Personally I am not convinced with the suggestion of moving KiwiSaver Default Fund Investors into a Balance Fund is the right solution, as was recently promoted in a Stuff article.
It is certainly a bit of a stretch to claim it is a radical idea. Nor is it really something materially different, it is a variation on a current theme – what equity allocation should be targeted.
The Balance Fund solution would result in a higher equity allocation, which in theory, and observed in practice over the longer term, will “likely” result in higher savings account balances. This is not guaranteed of course.
On this basis, a higher allocation is more likely to be appropriate for some Default Fund investors but not all. Conceivably it may be more appropriate for more than is currently the case.
Albeit, it is far from an ideal solution.
As noted in the article, it would not be appropriate for those saving for a house deposit, a high equity allocation is not appropriate in this situation. Therefore, there is still a need to provide advice as suggested. Unfortunately, whether it is a Conservative or Balance Fund a level of advice will be required.
A higher equity allocation may not necessarily result in a better outcome for KiwiSaver investors, what happens if an investor switches out of the higher equity weighted fund just after a major market correction as they cannot tolerate the higher level of market volatility. It may take years to get back to their starting position. Over the longer term, they may have been better off sticking with a more Conservative Fund. This is a real risk given a lack of advice around KiwiSaver.
This is also a real risk currently given both the New Zealand and US sharemarket have not had a major correction in over 10 years and both are currently on one of their best performance periods in history.
A higher level of volatility may result in pressure on the Government to switch back to a more conservative portfolio at a later date. A variation on the above individual situation which would likely occur at exactly the wrong time to make such a change in an equity allocation.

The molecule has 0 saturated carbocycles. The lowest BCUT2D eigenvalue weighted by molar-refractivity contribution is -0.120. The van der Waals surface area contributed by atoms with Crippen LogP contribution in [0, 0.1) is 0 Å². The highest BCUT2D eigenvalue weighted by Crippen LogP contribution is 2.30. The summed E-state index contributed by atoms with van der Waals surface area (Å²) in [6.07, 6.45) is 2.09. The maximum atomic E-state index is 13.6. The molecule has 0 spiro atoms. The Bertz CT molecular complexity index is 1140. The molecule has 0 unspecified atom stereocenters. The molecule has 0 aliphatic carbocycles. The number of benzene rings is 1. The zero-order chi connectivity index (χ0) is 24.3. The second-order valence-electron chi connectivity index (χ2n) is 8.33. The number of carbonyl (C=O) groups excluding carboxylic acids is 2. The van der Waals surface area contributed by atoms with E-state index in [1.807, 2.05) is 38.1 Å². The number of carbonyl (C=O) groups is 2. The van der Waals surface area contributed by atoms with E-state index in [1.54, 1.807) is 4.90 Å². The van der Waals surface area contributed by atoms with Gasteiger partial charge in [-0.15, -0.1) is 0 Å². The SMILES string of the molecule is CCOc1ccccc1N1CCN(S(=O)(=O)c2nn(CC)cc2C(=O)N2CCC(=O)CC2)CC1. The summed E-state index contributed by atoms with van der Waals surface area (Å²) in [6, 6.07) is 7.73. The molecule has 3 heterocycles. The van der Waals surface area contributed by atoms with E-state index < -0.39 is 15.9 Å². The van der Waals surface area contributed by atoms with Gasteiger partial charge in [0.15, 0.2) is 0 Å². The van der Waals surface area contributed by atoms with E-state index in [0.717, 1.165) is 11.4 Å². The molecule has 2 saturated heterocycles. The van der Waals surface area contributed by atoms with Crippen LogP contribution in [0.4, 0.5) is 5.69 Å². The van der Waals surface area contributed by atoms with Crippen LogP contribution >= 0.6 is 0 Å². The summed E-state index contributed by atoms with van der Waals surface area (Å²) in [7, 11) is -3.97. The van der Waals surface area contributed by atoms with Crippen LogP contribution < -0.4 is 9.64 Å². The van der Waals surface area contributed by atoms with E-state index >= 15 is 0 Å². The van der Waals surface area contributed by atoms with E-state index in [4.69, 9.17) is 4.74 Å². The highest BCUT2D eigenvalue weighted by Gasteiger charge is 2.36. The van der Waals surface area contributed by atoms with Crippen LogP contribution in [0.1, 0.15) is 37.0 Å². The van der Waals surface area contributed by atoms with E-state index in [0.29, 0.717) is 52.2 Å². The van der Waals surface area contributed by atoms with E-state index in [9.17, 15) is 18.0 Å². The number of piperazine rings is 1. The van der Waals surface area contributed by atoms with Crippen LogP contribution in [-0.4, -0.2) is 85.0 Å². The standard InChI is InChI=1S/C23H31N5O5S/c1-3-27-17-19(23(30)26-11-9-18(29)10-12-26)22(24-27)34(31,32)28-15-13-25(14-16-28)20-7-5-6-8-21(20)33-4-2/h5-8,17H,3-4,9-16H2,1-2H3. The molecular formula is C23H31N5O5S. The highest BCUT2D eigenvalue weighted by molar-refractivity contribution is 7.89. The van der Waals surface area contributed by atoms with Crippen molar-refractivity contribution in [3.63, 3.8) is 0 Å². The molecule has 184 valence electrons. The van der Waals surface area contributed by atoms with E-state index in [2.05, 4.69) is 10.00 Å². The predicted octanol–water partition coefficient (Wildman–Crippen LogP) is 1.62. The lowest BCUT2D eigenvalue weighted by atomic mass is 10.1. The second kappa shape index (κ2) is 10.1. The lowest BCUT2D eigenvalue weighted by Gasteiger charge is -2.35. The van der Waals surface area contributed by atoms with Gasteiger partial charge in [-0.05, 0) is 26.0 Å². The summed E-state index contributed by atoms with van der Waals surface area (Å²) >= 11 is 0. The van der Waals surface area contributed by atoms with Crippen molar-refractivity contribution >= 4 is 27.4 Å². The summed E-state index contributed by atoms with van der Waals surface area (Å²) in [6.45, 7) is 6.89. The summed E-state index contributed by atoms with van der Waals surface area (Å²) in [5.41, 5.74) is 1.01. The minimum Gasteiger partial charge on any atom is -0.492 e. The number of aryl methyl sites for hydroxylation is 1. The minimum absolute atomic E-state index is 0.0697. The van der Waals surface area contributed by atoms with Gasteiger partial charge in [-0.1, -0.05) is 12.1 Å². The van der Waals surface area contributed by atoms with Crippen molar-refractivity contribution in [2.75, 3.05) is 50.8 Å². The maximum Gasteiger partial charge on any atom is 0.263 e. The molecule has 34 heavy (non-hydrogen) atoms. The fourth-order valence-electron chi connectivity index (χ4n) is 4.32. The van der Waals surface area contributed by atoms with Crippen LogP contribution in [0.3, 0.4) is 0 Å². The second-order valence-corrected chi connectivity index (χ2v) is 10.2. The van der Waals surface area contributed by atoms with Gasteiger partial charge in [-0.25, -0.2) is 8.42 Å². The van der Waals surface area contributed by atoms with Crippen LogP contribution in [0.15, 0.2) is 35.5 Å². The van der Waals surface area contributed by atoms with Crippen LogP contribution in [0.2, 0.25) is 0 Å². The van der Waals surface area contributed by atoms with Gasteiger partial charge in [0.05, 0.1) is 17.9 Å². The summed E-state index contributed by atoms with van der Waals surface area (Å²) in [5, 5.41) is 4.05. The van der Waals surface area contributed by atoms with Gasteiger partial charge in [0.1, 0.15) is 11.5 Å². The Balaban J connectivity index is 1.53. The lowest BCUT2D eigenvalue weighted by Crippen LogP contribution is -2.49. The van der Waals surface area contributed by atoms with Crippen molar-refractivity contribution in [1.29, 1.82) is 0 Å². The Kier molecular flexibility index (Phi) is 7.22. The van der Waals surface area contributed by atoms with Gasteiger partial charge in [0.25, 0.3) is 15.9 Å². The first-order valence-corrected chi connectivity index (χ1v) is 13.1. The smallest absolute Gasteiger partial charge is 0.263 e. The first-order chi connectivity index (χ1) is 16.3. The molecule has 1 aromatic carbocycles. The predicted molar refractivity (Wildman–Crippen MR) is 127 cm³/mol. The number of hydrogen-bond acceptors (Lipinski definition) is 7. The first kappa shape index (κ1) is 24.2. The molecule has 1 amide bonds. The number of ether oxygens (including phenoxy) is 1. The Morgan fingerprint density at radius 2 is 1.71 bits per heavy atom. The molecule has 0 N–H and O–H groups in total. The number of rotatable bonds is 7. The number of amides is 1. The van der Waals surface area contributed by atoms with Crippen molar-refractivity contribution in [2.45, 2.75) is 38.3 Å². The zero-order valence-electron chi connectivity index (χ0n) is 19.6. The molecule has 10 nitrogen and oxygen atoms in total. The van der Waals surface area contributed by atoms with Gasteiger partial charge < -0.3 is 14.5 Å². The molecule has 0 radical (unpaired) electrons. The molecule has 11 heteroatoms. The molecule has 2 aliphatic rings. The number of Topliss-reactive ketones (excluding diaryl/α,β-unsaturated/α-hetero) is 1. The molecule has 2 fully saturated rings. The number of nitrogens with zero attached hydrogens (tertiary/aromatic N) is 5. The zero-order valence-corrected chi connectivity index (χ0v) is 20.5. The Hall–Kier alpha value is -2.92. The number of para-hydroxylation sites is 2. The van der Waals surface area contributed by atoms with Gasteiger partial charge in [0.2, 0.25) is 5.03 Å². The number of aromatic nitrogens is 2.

A more robust investment solution is required.
A possible Solution?
Perhaps the solution, and some may argue a more radical and materially different approach, is to introduce Target Date Funds as the Default Fund KiwiSaver solution.
Target Date Funds, also referred to as Glide Path Funds or Life Cycle Funds, reduce the equity allocation in favour of more conservative investments, fixed interest and cash, as the investor gets closer to retirement. Administratively it is more complex for the Providers, as many different Funds are required, as is a higher level of oversight.
Target Date Funds adjust the equity allocation on the premise that as we get older we cannot recover from financial disaster because we are unable to rebuild savings through salary and wages. These Funds follow a rule of thumb that as you get closer to retirement an investor should be moved into a more conservative investment strategy. This is a generalisation and does not take into consideration the individual circumstances of the investor nor market conditions.
Target Date Funds are becoming increasingly popular overseas e.g. the US and Australia. Particularly in situations where the Investor does not want or cannot afford investment advice. The “Product” adjusts the investor’s investment strategy throughout the Life Cycle for them, no advice is provided.
All good in theory, nevertheless, these products have some limitations in their design which is increasingly being highlighted.
Essentially, Target Date Funds have two main short comings:
- They are not customised to an individual’s circumstances e.g. they do not take into consideration future income requirements, likely endowments, level of income generated up to retirement, or risk profile.
- They are prescribed asset allocations which are the same for all investors who have the same number of years to retirement, this is the trade-off for scale over customisation.